Six people were killed, the authorities said, when a helicopter being flown during a reunion for enthusiasts of historical aircraft crashed on Wednesday evening in Logan County, W.Va.
The helicopter came down on Route 17 near Blair Mountain, said Sonya Porter, the deputy director of the Logan County Office of Emergency Management. Kelly Hollow is the name of the hilly region in the state’s south.
The victims’ identities have not been released but were reportedly not from the area. According to Bryant, the helicopter is based at Logan Airport and is used for sightseeing flights. The airport declined requests for comment.
Ms. Porter was unsure of the possible causes of the collision.“At the time the crash occurred, I think the weather was clear,” she said.
According to the Federal Aviation Administration, the helicopter was a Bell UH-1B manufactured in 1962. Its tail number was N98F, according to Ray Bryant, the chief of operations for the Logan Emergency Ambulance Service Authority, who was present at the scene of the collision.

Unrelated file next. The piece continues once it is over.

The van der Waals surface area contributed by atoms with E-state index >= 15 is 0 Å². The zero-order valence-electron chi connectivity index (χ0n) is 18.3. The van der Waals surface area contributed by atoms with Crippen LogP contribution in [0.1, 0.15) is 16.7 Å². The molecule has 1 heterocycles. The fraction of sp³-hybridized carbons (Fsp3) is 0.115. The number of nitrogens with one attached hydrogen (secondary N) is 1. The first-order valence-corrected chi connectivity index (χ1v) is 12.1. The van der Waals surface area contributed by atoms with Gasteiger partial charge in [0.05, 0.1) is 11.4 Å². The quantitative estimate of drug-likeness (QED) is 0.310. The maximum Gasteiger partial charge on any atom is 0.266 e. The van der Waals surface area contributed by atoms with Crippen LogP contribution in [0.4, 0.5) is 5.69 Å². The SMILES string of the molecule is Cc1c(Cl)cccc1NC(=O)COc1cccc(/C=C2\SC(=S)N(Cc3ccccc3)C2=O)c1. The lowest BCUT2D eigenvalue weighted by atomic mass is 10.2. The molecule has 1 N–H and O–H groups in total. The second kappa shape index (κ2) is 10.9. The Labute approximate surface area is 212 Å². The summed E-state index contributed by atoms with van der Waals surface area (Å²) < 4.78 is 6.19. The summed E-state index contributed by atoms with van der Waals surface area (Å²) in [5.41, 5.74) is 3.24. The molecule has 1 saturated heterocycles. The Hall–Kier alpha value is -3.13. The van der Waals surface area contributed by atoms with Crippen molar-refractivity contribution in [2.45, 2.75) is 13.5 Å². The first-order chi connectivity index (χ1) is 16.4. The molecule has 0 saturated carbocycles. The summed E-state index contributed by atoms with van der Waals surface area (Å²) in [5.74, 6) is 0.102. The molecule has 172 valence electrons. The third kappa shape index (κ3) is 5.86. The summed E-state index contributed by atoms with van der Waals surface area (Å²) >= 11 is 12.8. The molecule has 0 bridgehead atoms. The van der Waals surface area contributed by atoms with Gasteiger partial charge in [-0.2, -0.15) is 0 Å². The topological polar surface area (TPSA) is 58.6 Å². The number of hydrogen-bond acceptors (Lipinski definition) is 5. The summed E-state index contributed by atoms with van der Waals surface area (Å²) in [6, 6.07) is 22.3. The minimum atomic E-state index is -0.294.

Marpat Aviation, which owns the N98F helicopter, was hosting this week’s gathering of “Huey” helicopters, as the aircraft is known. According to its website, non-pilots could reserve a flight in the helicopter.
According to the website, flying the helicopter for 30 minutes costs a $250 donation to cover gasoline, while others may ride along by making a smaller gift. The helicopter that crashed had been used during the Vietnam War and appears in movies including “Die Hard,” “The Rock” and “Baywatch.”
Marpat Aviation’s owner and operator, Mike Holbrook, did not answer a call seeking comment. Two people who answered phone numbers connected with the company hung up on a reporter.
The helicopter, which had taken off from Logan County Airport, crashed into the roadway and guardrail of a rural two-lane road, Mr. Bryant said. He said that the helicopter was still on fire when he arrived and that in his 35 years with the county’s emergency services, he had seen “no crashes of this magnitude.”
One woman claimed that following the collision, she sprinted to the site while dodging the guardrail. The woman, Bobbi Childs, told a Huntington television station, WSAZ-3, “I got up to the helicopter, but the fire was just so hot, so strong.”
It’s not clear at this time what went wrong with the flight. Firefighters responded to the location after receiving a report that the helicopter was on fire to put out the flames. The collision will be looked into by the F.A.A. and the National Transportation Safety Board. The victims’ names have not been publicly released.